Older women who eat a diet full of produce, fish and nuts, may have a slightly lower risk of hip fractures, a new study finds.
The researchers found that the risk of hip fracture among the women in the study who adhered most closely to this kind of diet, sometimes called the Mediterranean diet, was very slightly reduced.
The finding is important mainly because it shows that following the Mediterranean diet and other related diets, which do not emphasize the intake of dairy foods,is not linked with a higher risk of hip fractures, said Dr. Bernhard Haring, who led the study and is a physician at the University of Würzburg in Germany.
"There is strong evidence that an overall healthy dietary pattern, and specifically a Mediterranean-type diet, provides important health benefits," such as preventing cardiovascular disease, Haring told Live Science in an email. "It was important to show that a Mediterranean diet as well as other dietary patterns do not increase the rate of hip fractures," despite having less emphasis on consuming dairy foods, he said.
In the study, Haring and his colleagues looked at data from the Women's Health Initiative study, a large, long-running study in the U.S. aimed at examining the health problems of postmenopausal women. The new study included data from about 90,000 women, whose average age was 64 at the study's start.The researchers looked at the women's reported diets, and whether they had a hip fracture over a 16-year period.
By the end of the study period, 2,121 women had experienced hip fractures, the researchers found.
The researchers found that the risk of hip fractures among those women who adhered most closely to the Mediterranean diet was 0.29 percent lower compared with women who did not adhere to this diet too closely or did not adhere to it at all. [5 Diets That Fight Diseases]
However, when the researchers looked beyond hip fractures, at the women's risk of having fractures of any kind, they did not find that the risk was lower among the women who followed the Mediterranean diet.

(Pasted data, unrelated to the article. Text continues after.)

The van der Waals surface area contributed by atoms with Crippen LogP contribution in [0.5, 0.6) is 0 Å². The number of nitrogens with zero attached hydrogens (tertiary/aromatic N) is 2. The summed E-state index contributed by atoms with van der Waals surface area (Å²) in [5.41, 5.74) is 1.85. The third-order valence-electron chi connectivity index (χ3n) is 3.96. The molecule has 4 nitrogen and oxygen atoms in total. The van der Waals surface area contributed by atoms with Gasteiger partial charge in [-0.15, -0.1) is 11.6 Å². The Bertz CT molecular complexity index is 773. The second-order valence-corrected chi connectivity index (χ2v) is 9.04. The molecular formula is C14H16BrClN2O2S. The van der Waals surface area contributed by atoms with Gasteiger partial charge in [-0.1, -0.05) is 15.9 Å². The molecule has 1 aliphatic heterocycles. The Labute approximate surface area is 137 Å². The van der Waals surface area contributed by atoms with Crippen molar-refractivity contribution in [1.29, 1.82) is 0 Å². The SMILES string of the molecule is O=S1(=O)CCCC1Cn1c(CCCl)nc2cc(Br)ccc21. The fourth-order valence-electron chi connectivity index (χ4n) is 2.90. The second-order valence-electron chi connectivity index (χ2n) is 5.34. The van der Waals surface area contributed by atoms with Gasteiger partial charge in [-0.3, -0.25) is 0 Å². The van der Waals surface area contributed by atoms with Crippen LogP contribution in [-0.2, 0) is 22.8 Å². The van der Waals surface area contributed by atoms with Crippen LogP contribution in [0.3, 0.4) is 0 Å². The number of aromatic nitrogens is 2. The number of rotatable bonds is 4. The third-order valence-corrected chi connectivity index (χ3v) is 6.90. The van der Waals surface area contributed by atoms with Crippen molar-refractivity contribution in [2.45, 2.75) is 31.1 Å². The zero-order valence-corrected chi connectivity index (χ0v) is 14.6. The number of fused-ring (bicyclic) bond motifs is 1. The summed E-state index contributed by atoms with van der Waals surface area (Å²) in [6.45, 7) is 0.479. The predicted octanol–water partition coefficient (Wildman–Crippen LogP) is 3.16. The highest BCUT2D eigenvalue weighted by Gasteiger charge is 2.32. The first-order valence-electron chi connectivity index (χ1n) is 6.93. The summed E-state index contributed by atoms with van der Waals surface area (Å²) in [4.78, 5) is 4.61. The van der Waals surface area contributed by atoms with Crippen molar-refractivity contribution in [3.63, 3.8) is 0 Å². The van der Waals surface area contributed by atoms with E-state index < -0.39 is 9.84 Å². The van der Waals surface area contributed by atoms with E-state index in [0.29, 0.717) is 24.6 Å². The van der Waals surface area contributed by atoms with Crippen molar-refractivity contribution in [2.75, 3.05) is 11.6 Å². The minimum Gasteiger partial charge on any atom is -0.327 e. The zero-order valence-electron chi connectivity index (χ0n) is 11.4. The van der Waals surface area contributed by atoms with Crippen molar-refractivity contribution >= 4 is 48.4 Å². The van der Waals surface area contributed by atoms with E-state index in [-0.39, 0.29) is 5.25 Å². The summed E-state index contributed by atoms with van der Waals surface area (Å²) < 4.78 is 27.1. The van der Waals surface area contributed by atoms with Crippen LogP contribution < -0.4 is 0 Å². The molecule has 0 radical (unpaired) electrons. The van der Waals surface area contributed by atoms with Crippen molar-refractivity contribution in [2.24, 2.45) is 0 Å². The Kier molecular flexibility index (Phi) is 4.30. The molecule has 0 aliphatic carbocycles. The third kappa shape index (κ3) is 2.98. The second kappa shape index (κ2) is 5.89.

The researchers looked at the women's entire diet patterns, rather than their intake of individual nutrients, and so it is not clear why exactly adhering to this type of diet seemed to slightly lower the women's risk of hip fractures, Haring said.
However, the Mediterranean diet is rich in healthy fats and plant proteins, both of which have shown benefits for bone health, the researchers noted in their study, published today (March 28) in the journal JAMA Internal Medicine.
"The average woman should follow a healthy lifestyle which includes adopting a healthy dietary pattern, e.g. a Mediterranean dietary pattern, and being physically active," Haring said.
"Unfortunately, the U.S. as well as other health care systems largely ignore nutrition and lifestyle measures in favor of pharmacology," he said. Increasing adherence to diet recommendations and guidelines, such as the U.S. government's 2015-2020Dietary Guidelines for Americans, would have great public health effects, such as reducing health care costs and improving the individual's overall well-being.
Dr. Walter Willett, of Harvard T.H. Chan School of Public Health in Boston, who was not involved in the research, said that it is possible that the women in the study who more closely followed Mediterranean diet were also more likely to exercise over the course of the study, which might also explain the results.
Previous research has shown that greater levels of physical activity are linked to a lower risk of hip fracture, Willett wrote in an editorial about the new study, also published today in the same journal. [10 New Ways to Eat Well]
The new findings should therefore be interpreted cautiously, Willett wrote.
However, the findings do show that following the widely recommended eating advice does not increase the risk of fractures, "even though some of these patterns do not emphasize the intake of dairy foods," he wrote.
Live Science Health Editor Karen Rowan contributed reporting to this story.